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Image by Eric Ward

Apiary Site and Design

Choice of site will be a compromise between the needs of the Beekeeper, their neighbours/co-habitants and the needs of the bee colony.

Needs of the Beekeeper

The beekeeper will prefer a site:

  • Close to equipment shed

  • On flat ground

  • With easy access

  • With a firm pathway

  • Concealed to deter vandalism and theft

  • Free from overhanging branches

Needs of the Neighbours

Preferably, hives should be away from:

  • Well used gardens

  • Lawns

  • BBQ areas

  • Play areas

  • Washing lines

  • Paths

  • Community areas

Place apiary in a more remote area of the garden and arrange so that flight paths lift the flying bees high overhead quickly e.g. by placing a couple of metres from a hedge or fence.

Avoid beekeeping activities when neighbours are using their gardens for parties, BBQs etc.

Neighbours may be alarmed by the site of a beekeeper in full bee suit.

Bees that display defensive traits and following behaviour are not suitable for small domestic gardens and should be moved to out-apiary sites.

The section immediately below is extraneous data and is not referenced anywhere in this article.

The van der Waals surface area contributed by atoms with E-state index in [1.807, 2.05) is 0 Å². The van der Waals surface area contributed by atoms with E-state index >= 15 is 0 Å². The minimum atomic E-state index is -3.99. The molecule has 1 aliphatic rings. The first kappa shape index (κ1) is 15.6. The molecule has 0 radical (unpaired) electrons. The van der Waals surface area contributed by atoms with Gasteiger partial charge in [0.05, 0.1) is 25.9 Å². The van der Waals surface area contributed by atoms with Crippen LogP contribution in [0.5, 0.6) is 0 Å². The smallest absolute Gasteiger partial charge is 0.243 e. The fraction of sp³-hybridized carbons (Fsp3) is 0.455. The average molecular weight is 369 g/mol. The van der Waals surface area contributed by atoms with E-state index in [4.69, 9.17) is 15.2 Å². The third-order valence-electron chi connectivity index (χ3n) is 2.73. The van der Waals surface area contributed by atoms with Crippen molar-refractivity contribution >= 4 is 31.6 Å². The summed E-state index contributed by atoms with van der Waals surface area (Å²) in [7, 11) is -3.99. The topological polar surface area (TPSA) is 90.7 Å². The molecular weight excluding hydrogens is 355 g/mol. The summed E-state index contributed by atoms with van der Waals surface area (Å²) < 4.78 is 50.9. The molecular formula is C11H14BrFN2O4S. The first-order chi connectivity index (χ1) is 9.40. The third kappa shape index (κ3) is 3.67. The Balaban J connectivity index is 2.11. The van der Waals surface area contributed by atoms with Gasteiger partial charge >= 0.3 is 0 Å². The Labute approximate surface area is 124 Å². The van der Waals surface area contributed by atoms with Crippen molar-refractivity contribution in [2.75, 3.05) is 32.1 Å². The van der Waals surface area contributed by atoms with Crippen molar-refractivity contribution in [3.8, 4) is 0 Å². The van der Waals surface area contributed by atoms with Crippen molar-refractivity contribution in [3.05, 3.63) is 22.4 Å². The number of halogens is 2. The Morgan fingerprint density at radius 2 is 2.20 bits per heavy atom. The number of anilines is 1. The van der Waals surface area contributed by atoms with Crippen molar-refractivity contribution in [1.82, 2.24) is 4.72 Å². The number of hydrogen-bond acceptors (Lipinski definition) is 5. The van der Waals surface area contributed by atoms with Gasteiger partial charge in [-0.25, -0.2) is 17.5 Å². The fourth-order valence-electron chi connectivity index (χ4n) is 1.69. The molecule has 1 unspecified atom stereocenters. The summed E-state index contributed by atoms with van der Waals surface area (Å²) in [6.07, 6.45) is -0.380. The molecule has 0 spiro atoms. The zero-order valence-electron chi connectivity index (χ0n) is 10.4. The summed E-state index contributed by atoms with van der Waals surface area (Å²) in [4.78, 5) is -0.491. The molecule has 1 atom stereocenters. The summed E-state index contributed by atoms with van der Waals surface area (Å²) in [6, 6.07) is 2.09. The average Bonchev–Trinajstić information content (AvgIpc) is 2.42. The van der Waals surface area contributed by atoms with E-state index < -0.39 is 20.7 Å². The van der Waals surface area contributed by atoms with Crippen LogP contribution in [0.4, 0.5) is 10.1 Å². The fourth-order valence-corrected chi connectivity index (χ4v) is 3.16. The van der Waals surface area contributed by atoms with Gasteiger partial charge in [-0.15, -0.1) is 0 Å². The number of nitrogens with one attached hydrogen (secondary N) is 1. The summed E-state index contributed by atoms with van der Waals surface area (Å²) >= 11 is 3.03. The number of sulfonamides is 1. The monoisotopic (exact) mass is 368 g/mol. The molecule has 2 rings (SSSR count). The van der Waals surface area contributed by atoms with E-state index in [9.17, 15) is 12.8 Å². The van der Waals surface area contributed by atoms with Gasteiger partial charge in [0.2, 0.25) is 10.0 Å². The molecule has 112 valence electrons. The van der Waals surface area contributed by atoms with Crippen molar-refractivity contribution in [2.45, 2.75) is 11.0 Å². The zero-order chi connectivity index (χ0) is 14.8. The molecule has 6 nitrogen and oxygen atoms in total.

Needs of the Colony

Bees require:

  • a warm sunny area, with sufficient space around the hive to be able to identify their own hive and an easy flight path free of obstacles

  • Hives should be sheltered from prevailing winds

  • In a south or south-east facing open site away from overhanging trees

  • Not in a frost pocket

  • Near a ready supply of fresh water

  • Ample forage opportunities close by, for both nectar and pollen.


Site should be well concealed to reduce the chance of vandalism and theft as these sites by their nature will not be monitored to the same extent as a home apiary site.

Protection from foraging animals and agricultural machinery is essential.

At different times, the site may be at the edge of an orchard, on a hillside for ling heather in August or near an Oil Seed Rape (OSR) field in the spring.

A distance from the home apiary of more than 3 miles will improve usefulness for colony rearing.

Apiary – Good Practice

  • Good hygiene is essential to good beekeeping

  • Ensure apiary is not cluttered or overgrown to reduce tripping accidents

  • Sterilize hive tools between use to reduce spread of disease

  • Avoid spilling feed to minimize robbing

  • Remove brace comb and old frames over time

  • Keep weeds and rubbish at a minimum to deter vermin

  • Clean and flame brood chambers and supers between uses

  • Clean hive floors

  • Burn old frames to reduce spread of brood diseases

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